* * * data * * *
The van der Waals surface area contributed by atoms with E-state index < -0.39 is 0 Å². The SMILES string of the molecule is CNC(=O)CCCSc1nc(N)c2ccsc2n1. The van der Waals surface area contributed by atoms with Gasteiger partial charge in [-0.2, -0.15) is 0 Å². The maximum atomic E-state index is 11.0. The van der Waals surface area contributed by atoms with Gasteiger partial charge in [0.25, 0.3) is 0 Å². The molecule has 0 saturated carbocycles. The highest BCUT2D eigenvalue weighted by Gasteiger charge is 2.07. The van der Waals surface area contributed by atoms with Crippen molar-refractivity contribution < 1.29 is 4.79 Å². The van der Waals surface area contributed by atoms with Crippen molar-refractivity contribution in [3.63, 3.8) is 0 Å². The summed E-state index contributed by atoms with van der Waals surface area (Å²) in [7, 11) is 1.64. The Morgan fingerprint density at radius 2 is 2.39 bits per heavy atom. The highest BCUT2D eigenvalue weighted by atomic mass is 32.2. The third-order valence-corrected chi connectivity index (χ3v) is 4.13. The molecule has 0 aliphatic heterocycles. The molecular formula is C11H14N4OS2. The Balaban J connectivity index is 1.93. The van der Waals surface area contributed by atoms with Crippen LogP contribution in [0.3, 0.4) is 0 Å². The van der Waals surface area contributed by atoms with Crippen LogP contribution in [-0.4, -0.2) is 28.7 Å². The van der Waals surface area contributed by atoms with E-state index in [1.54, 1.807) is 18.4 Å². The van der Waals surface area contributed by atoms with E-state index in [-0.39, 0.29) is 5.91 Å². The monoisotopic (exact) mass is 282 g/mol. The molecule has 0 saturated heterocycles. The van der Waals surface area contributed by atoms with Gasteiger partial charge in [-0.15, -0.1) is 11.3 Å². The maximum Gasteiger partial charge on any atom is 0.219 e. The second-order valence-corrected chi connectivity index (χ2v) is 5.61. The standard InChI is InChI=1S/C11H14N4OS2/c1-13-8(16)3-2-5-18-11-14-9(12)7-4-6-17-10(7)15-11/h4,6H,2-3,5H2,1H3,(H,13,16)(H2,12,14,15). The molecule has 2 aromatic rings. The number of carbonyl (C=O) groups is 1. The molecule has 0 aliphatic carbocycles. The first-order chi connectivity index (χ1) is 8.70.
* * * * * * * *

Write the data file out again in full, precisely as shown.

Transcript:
The van der Waals surface area contributed by atoms with E-state index < -0.39 is 0 Å². The SMILES string of the molecule is CNC(=O)CCCSc1nc(N)c2ccsc2n1. The van der Waals surface area contributed by atoms with Gasteiger partial charge in [-0.2, -0.15) is 0 Å². The maximum atomic E-state index is 11.0. The van der Waals surface area contributed by atoms with Gasteiger partial charge in [0.25, 0.3) is 0 Å². The molecule has 0 saturated carbocycles. The highest BCUT2D eigenvalue weighted by Gasteiger charge is 2.07. The van der Waals surface area contributed by atoms with Crippen molar-refractivity contribution < 1.29 is 4.79 Å². The van der Waals surface area contributed by atoms with Crippen molar-refractivity contribution in [3.63, 3.8) is 0 Å². The summed E-state index contributed by atoms with van der Waals surface area (Å²) in [7, 11) is 1.64. The Morgan fingerprint density at radius 2 is 2.39 bits per heavy atom. The highest BCUT2D eigenvalue weighted by atomic mass is 32.2. The third-order valence-corrected chi connectivity index (χ3v) is 4.13. The molecule has 0 aliphatic heterocycles. The molecular formula is C11H14N4OS2. The Balaban J connectivity index is 1.93. The van der Waals surface area contributed by atoms with Crippen LogP contribution in [0.3, 0.4) is 0 Å². The van der Waals surface area contributed by atoms with Crippen LogP contribution in [-0.4, -0.2) is 28.7 Å². The van der Waals surface area contributed by atoms with E-state index in [1.54, 1.807) is 18.4 Å². The van der Waals surface area contributed by atoms with E-state index in [-0.39, 0.29) is 5.91 Å². The monoisotopic (exact) mass is 282 g/mol. The molecule has 0 saturated heterocycles. The van der Waals surface area contributed by atoms with Gasteiger partial charge in [-0.15, -0.1) is 11.3 Å². The maximum Gasteiger partial charge on any atom is 0.219 e. The second-order valence-corrected chi connectivity index (χ2v) is 5.61. The standard InChI is InChI=1S/C11H14N4OS2/c1-13-8(16)3-2-5-18-11-14-9(12)7-4-6-17-10(7)15-11/h4,6H,2-3,5H2,1H3,(H,13,16)(H2,12,14,15). The molecule has 2 aromatic rings. The number of carbonyl (C=O) groups is 1. The molecule has 0 aliphatic carbocycles. The first-order chi connectivity index (χ1) is 8.70.